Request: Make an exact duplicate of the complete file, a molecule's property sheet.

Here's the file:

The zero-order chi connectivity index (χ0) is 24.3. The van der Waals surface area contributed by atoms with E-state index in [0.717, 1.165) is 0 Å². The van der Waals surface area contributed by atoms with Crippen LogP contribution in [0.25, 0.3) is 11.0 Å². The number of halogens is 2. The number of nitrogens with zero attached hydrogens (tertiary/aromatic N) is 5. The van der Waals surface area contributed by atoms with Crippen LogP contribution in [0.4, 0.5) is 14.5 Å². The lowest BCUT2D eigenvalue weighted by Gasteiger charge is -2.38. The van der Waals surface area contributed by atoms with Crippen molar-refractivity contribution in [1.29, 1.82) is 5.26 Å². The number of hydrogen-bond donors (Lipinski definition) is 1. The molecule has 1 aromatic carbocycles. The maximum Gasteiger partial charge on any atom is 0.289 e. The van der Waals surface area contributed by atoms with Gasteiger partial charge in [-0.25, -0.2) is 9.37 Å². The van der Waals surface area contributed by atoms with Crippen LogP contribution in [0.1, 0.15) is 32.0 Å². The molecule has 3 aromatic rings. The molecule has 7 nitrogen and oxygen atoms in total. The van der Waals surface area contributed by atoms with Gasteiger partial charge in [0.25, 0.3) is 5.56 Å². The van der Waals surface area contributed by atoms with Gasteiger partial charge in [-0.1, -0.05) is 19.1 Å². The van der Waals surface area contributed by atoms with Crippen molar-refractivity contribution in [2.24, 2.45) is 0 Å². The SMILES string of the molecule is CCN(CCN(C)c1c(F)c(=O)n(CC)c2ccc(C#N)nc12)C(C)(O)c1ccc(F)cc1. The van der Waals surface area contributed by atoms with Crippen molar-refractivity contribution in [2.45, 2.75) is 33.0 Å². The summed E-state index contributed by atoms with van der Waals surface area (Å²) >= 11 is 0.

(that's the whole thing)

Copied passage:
The zero-order chi connectivity index (χ0) is 24.3. The van der Waals surface area contributed by atoms with E-state index in [0.717, 1.165) is 0 Å². The van der Waals surface area contributed by atoms with Crippen LogP contribution in [0.25, 0.3) is 11.0 Å². The number of halogens is 2. The number of nitrogens with zero attached hydrogens (tertiary/aromatic N) is 5. The van der Waals surface area contributed by atoms with Crippen LogP contribution in [0.4, 0.5) is 14.5 Å². The lowest BCUT2D eigenvalue weighted by Gasteiger charge is -2.38. The van der Waals surface area contributed by atoms with Crippen molar-refractivity contribution in [1.29, 1.82) is 5.26 Å². The number of hydrogen-bond donors (Lipinski definition) is 1. The molecule has 1 aromatic carbocycles. The maximum Gasteiger partial charge on any atom is 0.289 e. The van der Waals surface area contributed by atoms with Gasteiger partial charge in [-0.25, -0.2) is 9.37 Å². The van der Waals surface area contributed by atoms with Crippen LogP contribution in [0.1, 0.15) is 32.0 Å². The molecule has 3 aromatic rings. The molecule has 7 nitrogen and oxygen atoms in total. The van der Waals surface area contributed by atoms with Gasteiger partial charge in [0.25, 0.3) is 5.56 Å². The van der Waals surface area contributed by atoms with Gasteiger partial charge in [-0.1, -0.05) is 19.1 Å². The van der Waals surface area contributed by atoms with Crippen molar-refractivity contribution in [2.24, 2.45) is 0 Å². The SMILES string of the molecule is CCN(CCN(C)c1c(F)c(=O)n(CC)c2ccc(C#N)nc12)C(C)(O)c1ccc(F)cc1. The van der Waals surface area contributed by atoms with Crippen molar-refractivity contribution in [2.45, 2.75) is 33.0 Å². The summed E-state index contributed by atoms with van der Waals surface area (Å²) >= 11 is 0.